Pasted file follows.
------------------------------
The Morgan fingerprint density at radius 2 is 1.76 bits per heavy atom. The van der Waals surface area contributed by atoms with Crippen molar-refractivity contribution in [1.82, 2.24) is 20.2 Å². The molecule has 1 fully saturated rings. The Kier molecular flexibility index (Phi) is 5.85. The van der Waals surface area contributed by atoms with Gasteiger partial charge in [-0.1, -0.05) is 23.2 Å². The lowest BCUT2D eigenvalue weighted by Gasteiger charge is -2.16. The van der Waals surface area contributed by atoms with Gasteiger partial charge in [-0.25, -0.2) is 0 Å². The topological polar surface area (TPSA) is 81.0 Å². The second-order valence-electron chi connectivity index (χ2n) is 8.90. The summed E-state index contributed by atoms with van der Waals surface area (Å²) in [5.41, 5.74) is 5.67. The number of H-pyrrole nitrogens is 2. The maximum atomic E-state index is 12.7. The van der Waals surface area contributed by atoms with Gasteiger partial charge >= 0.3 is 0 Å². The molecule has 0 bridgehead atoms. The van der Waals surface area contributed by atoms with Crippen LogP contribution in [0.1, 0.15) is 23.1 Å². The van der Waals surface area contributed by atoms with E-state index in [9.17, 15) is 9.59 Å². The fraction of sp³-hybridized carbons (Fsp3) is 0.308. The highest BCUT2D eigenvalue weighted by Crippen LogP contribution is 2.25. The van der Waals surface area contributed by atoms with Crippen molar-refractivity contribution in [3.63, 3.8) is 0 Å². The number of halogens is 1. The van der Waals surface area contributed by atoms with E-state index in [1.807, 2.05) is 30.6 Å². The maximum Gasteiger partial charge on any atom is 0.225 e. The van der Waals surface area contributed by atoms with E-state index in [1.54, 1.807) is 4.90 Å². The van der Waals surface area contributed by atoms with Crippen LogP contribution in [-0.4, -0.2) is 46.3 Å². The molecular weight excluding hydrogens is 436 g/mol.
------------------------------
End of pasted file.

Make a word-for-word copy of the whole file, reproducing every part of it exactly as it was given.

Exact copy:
The Morgan fingerprint density at radius 2 is 1.76 bits per heavy atom. The van der Waals surface area contributed by atoms with Crippen molar-refractivity contribution in [1.82, 2.24) is 20.2 Å². The molecule has 1 fully saturated rings. The Kier molecular flexibility index (Phi) is 5.85. The van der Waals surface area contributed by atoms with Gasteiger partial charge in [-0.1, -0.05) is 23.2 Å². The lowest BCUT2D eigenvalue weighted by Gasteiger charge is -2.16. The van der Waals surface area contributed by atoms with Gasteiger partial charge in [-0.25, -0.2) is 0 Å². The topological polar surface area (TPSA) is 81.0 Å². The second-order valence-electron chi connectivity index (χ2n) is 8.90. The summed E-state index contributed by atoms with van der Waals surface area (Å²) in [5.41, 5.74) is 5.67. The number of H-pyrrole nitrogens is 2. The maximum atomic E-state index is 12.7. The van der Waals surface area contributed by atoms with Gasteiger partial charge >= 0.3 is 0 Å². The molecule has 0 bridgehead atoms. The van der Waals surface area contributed by atoms with Crippen LogP contribution in [0.1, 0.15) is 23.1 Å². The van der Waals surface area contributed by atoms with E-state index in [9.17, 15) is 9.59 Å². The fraction of sp³-hybridized carbons (Fsp3) is 0.308. The highest BCUT2D eigenvalue weighted by Crippen LogP contribution is 2.25. The van der Waals surface area contributed by atoms with Crippen molar-refractivity contribution in [3.63, 3.8) is 0 Å². The number of halogens is 1. The van der Waals surface area contributed by atoms with E-state index in [1.807, 2.05) is 30.6 Å². The maximum Gasteiger partial charge on any atom is 0.225 e. The van der Waals surface area contributed by atoms with E-state index in [1.54, 1.807) is 4.90 Å². The van der Waals surface area contributed by atoms with Crippen LogP contribution in [-0.4, -0.2) is 46.3 Å². The molecular weight excluding hydrogens is 436 g/mol.